Inhibition of giant-planet formation by rapid gas depletion around young stars.Nature 1995; 373(6514):494-6Nat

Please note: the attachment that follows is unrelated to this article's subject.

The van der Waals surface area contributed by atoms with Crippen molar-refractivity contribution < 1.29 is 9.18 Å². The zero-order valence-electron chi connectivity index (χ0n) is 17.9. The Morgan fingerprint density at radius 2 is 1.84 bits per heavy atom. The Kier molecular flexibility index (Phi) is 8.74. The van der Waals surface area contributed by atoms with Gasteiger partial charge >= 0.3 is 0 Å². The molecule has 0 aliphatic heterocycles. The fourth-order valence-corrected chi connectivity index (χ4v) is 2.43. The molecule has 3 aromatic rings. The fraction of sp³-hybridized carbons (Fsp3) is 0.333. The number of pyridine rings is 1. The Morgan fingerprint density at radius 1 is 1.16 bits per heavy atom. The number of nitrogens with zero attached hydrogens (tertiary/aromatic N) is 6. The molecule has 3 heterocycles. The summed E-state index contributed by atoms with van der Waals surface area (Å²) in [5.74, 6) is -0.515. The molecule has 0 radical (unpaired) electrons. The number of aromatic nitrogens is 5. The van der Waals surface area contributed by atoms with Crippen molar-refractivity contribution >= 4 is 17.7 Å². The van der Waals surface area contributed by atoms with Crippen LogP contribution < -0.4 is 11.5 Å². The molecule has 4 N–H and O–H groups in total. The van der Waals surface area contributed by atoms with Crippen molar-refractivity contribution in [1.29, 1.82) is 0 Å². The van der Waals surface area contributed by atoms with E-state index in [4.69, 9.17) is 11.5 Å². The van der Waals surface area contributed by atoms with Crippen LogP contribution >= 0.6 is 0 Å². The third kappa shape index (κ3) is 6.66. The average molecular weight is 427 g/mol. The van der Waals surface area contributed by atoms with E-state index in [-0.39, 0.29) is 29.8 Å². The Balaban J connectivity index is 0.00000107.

Although stars form from clouds of gas and dust, there are insignificant amounts of gas around ordinary (Sun-like) stars. This suggests that hydrogen and helium, the primary constituents of planets such as Jupiter and Saturn, are not easily retained in orbit as a star matures. The gas-giant planets in the Solar System must therefore have formed rapidly. Models of their formation generally suggest that a solid core formed in < or = 10(6) yr, followed by the accretion of the massive gaseous envelope in approximately 10(7) yr (refs 1-5). But how and when the gas of the solar nebula dissipated, and how this compares with the predicted timescale of gas-giant formation, remains unclear, in part because direct observations of circumstellar gas have been made only for stars either younger or older than the critical range of 10(6)-10(7) yr (refs 8-15). Here we report observations of the molecular gas surrounding 20 stars whose ages are likely to be in this range. The gas dissipates rapidly; after a few million years the mass remaining is typically much less than the mass of Jupiter. Thus, if gas-giant planets are common in the Galaxy, they must form even more quickly than present models suggest.